Abstract

Māori (Indigenous New Zealanders) and Pacific students tend not to attain the same levels of educational success as New Zealanders of European descent. Addressing this problem is a particular challenge at tertiary level in science, engineering, and architecture and design (SEAD). Te Rōpū Āwhina (Āwhina), an initiative at Victoria University of Wellington (VUW), aims to produce Māori and Pacific professionals who contribute to Māori and Pacific development and leadership. The objective of this analysis was to summarise quantitative results from the first 11 years of Āwhina and to show they are consistent with an Āwhina ‘effect’; that is, a positive influence on (combined) Māori and Pacific success in the SEAD disciplines. Individual-level records held in the VUW student database were used to generate smoothed trends in SEAD and non-SEAD graduate and postgraduate degree completions since 1991. Substantial improvements in SEAD Māori and Pacific completions occurred between 1999 and 2010, including a 50%- increase in Māori and Pacific postgraduate completions relative to all SEAD postgraduate completions. In the same period, non-SEAD Māori and Pacific postgraduate completions increased at a similar rate to all non-SEAD postgraduate completions. Results were consistent with a strong Āwhina effect, which has important implications for the nature of tertiary institutions, their cultural and social disconnection with Indigenous and minority students, and their social obligations and responsiveness. This analysis did not account for students who did not complete a qualification or include key confounders such as entry qualifications and gender. Definitive confirmation of an Āwhina effect is the subject of ongoing research.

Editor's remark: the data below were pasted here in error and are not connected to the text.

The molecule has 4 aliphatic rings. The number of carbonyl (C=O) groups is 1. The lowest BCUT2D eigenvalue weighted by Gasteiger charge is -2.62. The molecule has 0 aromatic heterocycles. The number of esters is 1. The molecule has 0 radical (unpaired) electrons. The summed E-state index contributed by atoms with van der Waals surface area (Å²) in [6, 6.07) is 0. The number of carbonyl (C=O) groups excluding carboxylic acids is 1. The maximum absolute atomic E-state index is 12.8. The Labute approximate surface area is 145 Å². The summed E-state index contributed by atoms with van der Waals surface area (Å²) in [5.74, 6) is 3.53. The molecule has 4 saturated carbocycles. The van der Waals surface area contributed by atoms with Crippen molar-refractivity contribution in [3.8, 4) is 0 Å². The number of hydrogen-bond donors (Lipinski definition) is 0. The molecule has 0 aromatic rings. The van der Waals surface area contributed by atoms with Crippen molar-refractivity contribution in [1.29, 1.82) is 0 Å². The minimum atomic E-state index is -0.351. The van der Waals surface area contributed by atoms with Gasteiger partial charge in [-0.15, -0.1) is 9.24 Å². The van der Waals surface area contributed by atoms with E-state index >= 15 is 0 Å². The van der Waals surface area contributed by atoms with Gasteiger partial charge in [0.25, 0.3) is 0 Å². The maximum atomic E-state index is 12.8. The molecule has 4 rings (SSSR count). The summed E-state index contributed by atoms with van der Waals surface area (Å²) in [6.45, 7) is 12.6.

Abstract